Congresswomansaid in a video message late Thursday that she won't seek re-election in her district in Hawaii so she can focus on her bid for the 2020 Democratic presidential nomination. "Throughout my life, I've been motivated by a desire to serve the people of Hawaii and our country, and have made my decisions based upon where I felt I could do the most good," Gabbard said in a statement.
Gabbard was facing a primary challenge from State Senator Kai Kahele, who criticized Gabbard for spending too much time on her presidential race.
Although Gabbard brought in more than $3 million for her presidential campaign between June and September of 2019, she raised no money for a re-election campaign in that same period, according to Open Secrets. Kahele, meanwhile, raised more than $300,000 between June and September, according to Open Secrets.
Gabbard's video message highlighted her history in the Army National Guard, deploying twice to the Middle East, and her political history. She also highlighted her anti-interventionist platform.
Gabbard, 38, was elected to Congress in 2012, when she unseated veteran Hawaii politician Mufi Hannemann in a primary. Her district includes rural and suburban Oahu, all of Maui County, Hawaii County and Kauai County.
While Gabbard has been polling in the low single digits nationally, she was one of the 12 Democrats to clear the fundraising and polling thresholds for the October debate.
She drew national attention this past week after Hillary Clinton suggested Republicans were "grooming" a candidate for a third-party presidential run, and that the candidate was a "favorite of the Russians." While Clinton didn't specifically mention Gabbard, Gabbard immediately fought back, calling Clinton the "queen of warmongers." And on CBSN last week, Gabbard said, "Come on, let's be real here. Look at every single headline that's come out of her comments on that podcast. Every single one has my name in there."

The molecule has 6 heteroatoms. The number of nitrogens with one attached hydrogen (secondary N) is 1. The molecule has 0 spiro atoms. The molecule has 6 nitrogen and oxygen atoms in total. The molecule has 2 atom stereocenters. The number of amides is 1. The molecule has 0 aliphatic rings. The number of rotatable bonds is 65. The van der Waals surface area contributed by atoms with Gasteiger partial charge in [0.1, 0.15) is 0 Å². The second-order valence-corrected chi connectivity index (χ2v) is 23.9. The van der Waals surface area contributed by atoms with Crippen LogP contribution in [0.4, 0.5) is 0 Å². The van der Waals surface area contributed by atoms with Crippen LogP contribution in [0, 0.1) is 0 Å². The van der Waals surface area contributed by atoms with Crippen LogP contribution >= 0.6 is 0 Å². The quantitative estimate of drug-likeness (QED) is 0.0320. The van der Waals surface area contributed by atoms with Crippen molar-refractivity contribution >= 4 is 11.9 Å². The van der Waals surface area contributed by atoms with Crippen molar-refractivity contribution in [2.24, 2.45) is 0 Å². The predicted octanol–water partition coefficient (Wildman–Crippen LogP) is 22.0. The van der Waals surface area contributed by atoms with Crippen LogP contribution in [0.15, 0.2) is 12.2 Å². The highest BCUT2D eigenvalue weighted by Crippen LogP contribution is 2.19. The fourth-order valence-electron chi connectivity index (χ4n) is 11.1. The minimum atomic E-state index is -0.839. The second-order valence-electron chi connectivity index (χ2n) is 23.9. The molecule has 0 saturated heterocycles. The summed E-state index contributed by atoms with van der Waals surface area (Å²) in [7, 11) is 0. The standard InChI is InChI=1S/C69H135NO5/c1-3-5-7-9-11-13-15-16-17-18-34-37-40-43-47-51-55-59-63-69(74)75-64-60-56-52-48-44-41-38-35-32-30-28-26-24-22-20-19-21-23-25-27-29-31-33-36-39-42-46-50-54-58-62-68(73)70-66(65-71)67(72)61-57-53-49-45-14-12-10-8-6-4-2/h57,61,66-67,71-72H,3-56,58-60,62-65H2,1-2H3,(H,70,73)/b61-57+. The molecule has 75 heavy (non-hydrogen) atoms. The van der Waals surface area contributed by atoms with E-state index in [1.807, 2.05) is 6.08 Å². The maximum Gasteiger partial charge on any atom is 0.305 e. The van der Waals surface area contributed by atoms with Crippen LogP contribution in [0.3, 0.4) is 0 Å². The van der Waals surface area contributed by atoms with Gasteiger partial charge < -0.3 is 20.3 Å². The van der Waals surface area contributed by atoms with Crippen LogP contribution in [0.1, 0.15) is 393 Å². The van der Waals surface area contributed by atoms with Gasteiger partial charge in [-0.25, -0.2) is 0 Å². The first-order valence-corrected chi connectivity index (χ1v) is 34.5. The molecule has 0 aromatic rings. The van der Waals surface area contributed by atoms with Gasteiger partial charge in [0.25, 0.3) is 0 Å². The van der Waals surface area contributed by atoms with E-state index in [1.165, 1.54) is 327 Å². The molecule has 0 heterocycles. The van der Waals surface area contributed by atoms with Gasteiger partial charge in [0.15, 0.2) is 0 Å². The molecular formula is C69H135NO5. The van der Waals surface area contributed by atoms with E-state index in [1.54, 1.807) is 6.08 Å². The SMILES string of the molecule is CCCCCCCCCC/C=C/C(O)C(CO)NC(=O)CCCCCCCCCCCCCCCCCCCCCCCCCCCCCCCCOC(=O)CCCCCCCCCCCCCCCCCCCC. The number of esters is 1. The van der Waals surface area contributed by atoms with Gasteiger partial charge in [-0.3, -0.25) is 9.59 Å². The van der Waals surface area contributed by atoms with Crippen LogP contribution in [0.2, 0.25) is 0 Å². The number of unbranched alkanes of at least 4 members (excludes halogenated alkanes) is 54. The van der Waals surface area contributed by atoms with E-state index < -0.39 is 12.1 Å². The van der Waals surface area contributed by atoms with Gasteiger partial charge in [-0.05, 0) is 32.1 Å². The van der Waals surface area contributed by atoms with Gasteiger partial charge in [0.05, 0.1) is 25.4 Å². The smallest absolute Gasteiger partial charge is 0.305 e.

Once considered a rising star in the Democratic party, Gabbard gave up a leadership position in the Democratic National Committee to back Senator Bernie Sanders in the 2016 primary.
Gabbard's foreign policy proposals have thrust her into the spotlight over the years, including being criticized for her seeming support for Syrian dictator Bashar al Assad. She traveled to Syria to meet with him and has openly questioned U.S. intelligence conclusions that Assad carried out chemical weapons attacks on his own people.
Correction: This article has been updated to correct and clarify Hillary Clinton's comments about Tulsi Gabbard.